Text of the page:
Secret military documents released from “the source,” an anonymous whistle-blower to a digital news source, shine light on the ]mysterious drone wars and assassinations being carried out by the U.S. government.
They have obtained documents that provide a glimpse into the inner workings of the U.S. military’s kill/capture operations during a pivotal time in the evolution of the drone wars—between 2011 and 2013. “The source” worked on the operations and programs described in the slides.
It’s all very Woodward, Bernstein and Deep Throat-ish to me. And I love it.
Real journalism is a feat not accomplished by many these days, an art oft times being intimidated to silence by powerhouses manipulating the media. But that’s another conspiracy theory, for another time.
Today we talk about facts represented in top-secret documents released by an anonymous whistle-blower. In a post-Snowden world, who wouldn’t choose anonymity over public acknowledgment?
Since Gerald Ford was in office in 1977, every President has upheld an executive order banning assassinations by U.S. personnel. Now congress avoids the issue, and we relabel the assassinations with the sugar coated term “targeted killings.” That’s much easier to swallow.
“The source” states that he decided to go public because “he believes we have a right to understand the process by which people are placed on kill lists and ultimately assassinated on orders from the highest echelons of the U.S. government.” He continued, “this outrageous explosion of watchlisting—of monitoring people and racking and stacking them on lists, assigning them numbers, assigning them ‘baseball cards,’ assigning them death sentences without notice, on a worldwide battlefield—it was, from the very first instance, wrong.”
He believes that each one of us that now possesses the information and does nothing about it is “allowing it to happen.”
Now this just fires up a whole cauldron of debate, even within myself. I agree with him on one hand—who are we to dictate lists of people, offering them their death sentences, unbeknownst to them, because we deem them dangerous terrorists and threats to our way of life? Is that sort of like playing God?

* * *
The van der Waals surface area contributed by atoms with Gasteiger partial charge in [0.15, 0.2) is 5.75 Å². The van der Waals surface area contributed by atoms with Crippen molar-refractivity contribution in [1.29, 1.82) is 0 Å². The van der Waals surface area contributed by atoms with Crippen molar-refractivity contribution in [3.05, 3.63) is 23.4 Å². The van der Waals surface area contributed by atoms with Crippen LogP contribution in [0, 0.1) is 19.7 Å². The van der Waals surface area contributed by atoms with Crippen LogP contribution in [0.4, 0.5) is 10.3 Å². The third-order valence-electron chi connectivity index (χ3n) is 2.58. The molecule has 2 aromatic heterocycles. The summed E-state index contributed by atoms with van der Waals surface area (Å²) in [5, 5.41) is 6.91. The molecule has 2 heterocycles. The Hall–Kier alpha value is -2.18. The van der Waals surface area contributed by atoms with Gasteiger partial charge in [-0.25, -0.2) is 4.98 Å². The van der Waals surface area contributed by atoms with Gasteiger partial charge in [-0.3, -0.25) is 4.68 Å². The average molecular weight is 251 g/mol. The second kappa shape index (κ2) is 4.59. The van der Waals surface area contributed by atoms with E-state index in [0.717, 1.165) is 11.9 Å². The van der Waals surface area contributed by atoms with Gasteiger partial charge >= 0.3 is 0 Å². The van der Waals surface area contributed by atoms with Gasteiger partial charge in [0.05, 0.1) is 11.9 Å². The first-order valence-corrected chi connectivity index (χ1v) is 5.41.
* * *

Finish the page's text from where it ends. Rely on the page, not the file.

Then the voice pops up that we are at war, and isn’t one life worth all the others that will be spared by the killing of this one target? Blah, blah, blah—that is an argument for philosophy, not war, I tell myself. It’s whether I believe in the individual sacrifice of life for the greater good, or do I believe in the black and white, right and wrong.
I know I believe in not playing God.
Again though, that is a debate for philosophers, and I’m just here to share news, not convince anyone of my beliefs. I’d rather inspire thought for those who would like to come to their own conclusions.
The documents are in depth and loaded with information that paints a picture of secretive military operations in Yemen, Somalia, and Afghanistan aimed at wiping out high-profile members of the Taliban, Al Queda, as well as other armed militant groups, and whether or not they’ve been fighting.
Other information details how the government hides the true numbers of civilians killed in drone strikes by lumping in unidentifiable people killed in strikes as enemies, whether confirmed or not.
Also included in the slides is information on how the President authorizes targets for the kill list, how the authorizations depend on unreliable intelligence and data proving that strikes often kill more than the intended targets—such as this—during one five-month period of the operation, nearly 90 percent of the people killed in airstrikes were not the intended targets.
The slides also point to inconsistencies in official statements on targeted killings. The publicly available statement on such states that strikes would only be launched on persons posing a “continuing, imminent threat to U.S. persons” yet in the documents there is but one mention of qualifying criteria and that is anyone that “presents a threat to U.S. interests or personnel.” Not quite the same thing.
These documents also point to a turf war between the CIA and the military’s Joint Special Operations Command, who both operate drone strike operations, and battle over who should win the title of supreme command over these operations.
No comment has been issued by the White House, the Pentagon or Special Operations Command on this release. The Defense Department issued a statement saying simply “we do not comment on the details of classified reports.”
More questions arise the deeper the information goes. Wouldn’t capturing rather than killing yield more intel on operations and plots by these organizations? Are we just exacerbating an already real threat by pissing off more and more people in countries where we are killing innocent civilians and lumping them in with “enemies” during strikes, thus creating more terrorists? It seems to me the short term, easy answer creates more strife in the long term.
But hey, I know nothing of war, just humanity. And sometimes I fear, we are forgetting that.
Author: Lindsay Carricarte
Editor: Catherine Monkman
Image: Flickr/Official US Navy page